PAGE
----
Screening for and preventing type 2 diabetes: cost effectiveness analysis
Karen Bloor explains a recent economic evaluation to inform policy and clinical decisions
At first glance, this paper probably looks impenetrable without training in health economics. It is complex, and it contains models and statistics, but it's worth persisting, to learn not only about screening policy in diabetes but also about interesting methods of economic evaluation in health care.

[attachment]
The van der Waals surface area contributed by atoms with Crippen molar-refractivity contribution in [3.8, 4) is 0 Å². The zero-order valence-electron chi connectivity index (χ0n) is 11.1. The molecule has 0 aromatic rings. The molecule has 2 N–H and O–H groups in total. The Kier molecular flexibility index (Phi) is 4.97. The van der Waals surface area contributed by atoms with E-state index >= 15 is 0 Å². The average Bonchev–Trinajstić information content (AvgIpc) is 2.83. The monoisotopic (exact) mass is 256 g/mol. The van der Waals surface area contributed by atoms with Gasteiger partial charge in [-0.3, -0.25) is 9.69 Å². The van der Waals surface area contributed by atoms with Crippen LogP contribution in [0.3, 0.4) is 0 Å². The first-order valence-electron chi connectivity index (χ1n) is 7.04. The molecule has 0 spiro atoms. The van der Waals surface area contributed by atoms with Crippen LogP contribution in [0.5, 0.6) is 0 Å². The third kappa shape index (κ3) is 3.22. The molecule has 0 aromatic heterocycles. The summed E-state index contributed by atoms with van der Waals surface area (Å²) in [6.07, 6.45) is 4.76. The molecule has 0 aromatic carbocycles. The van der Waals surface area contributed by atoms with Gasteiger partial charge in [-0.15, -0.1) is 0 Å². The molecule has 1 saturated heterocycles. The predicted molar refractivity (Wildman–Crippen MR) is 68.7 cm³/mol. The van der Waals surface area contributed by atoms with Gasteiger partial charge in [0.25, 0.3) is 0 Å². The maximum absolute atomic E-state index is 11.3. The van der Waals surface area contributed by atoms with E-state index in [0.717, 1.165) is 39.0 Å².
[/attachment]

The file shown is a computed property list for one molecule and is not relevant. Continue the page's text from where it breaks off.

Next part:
Diabetes is a substantial health problem that is increasing in prevalence at an alarming rate. The authors highlight the potential reduction in life expectancy from type 2 diabetes of as much as 15 years and predict doubling of prevalence of diabetes worldwide in the next 30 years. Half of people with diabetes are presently undiagnosed,1 and at presentation around a quarter have already developed complications such as retinopathy.2 There are therefore potential health benefits of preventing diabetes and detecting it early, and these authors explore the appropriateness of screening to achieve both of these aims. The research question was to assess the cost effectiveness